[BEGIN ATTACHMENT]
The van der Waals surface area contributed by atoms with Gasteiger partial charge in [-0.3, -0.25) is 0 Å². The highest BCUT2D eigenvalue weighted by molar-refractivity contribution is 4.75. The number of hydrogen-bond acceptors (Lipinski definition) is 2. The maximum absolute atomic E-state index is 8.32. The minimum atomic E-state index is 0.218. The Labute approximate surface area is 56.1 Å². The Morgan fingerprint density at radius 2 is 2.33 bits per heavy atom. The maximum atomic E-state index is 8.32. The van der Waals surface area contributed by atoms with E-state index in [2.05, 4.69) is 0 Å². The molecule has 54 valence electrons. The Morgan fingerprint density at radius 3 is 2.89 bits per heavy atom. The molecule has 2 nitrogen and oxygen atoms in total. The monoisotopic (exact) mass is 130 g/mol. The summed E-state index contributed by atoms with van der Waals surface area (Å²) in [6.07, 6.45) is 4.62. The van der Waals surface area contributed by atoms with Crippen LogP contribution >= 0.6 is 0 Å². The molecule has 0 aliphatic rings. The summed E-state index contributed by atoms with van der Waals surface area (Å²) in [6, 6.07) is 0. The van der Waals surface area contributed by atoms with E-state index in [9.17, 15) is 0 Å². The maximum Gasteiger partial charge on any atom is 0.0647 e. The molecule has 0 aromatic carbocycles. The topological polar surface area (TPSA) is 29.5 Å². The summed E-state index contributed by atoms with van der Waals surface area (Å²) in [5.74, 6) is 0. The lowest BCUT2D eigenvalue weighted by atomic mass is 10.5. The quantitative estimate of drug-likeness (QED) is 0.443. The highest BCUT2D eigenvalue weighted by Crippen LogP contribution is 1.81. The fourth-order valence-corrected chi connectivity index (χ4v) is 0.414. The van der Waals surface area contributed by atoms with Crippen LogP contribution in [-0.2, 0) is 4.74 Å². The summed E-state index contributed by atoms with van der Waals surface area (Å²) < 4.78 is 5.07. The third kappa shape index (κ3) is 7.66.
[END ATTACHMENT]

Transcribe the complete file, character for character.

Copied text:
The van der Waals surface area contributed by atoms with Gasteiger partial charge in [-0.3, -0.25) is 0 Å². The highest BCUT2D eigenvalue weighted by molar-refractivity contribution is 4.75. The number of hydrogen-bond acceptors (Lipinski definition) is 2. The maximum absolute atomic E-state index is 8.32. The minimum atomic E-state index is 0.218. The Labute approximate surface area is 56.1 Å². The Morgan fingerprint density at radius 2 is 2.33 bits per heavy atom. The maximum atomic E-state index is 8.32. The van der Waals surface area contributed by atoms with E-state index in [2.05, 4.69) is 0 Å². The molecule has 54 valence electrons. The Morgan fingerprint density at radius 3 is 2.89 bits per heavy atom. The molecule has 2 nitrogen and oxygen atoms in total. The monoisotopic (exact) mass is 130 g/mol. The summed E-state index contributed by atoms with van der Waals surface area (Å²) in [6.07, 6.45) is 4.62. The van der Waals surface area contributed by atoms with Crippen LogP contribution >= 0.6 is 0 Å². The molecule has 0 aliphatic rings. The summed E-state index contributed by atoms with van der Waals surface area (Å²) in [6, 6.07) is 0. The van der Waals surface area contributed by atoms with E-state index in [9.17, 15) is 0 Å². The maximum Gasteiger partial charge on any atom is 0.0647 e. The molecule has 0 aromatic carbocycles. The topological polar surface area (TPSA) is 29.5 Å². The summed E-state index contributed by atoms with van der Waals surface area (Å²) in [5.74, 6) is 0. The lowest BCUT2D eigenvalue weighted by atomic mass is 10.5. The quantitative estimate of drug-likeness (QED) is 0.443. The highest BCUT2D eigenvalue weighted by Crippen LogP contribution is 1.81. The fourth-order valence-corrected chi connectivity index (χ4v) is 0.414. The van der Waals surface area contributed by atoms with Crippen LogP contribution in [-0.2, 0) is 4.74 Å². The summed E-state index contributed by atoms with van der Waals surface area (Å²) < 4.78 is 5.07. The third kappa shape index (κ3) is 7.66.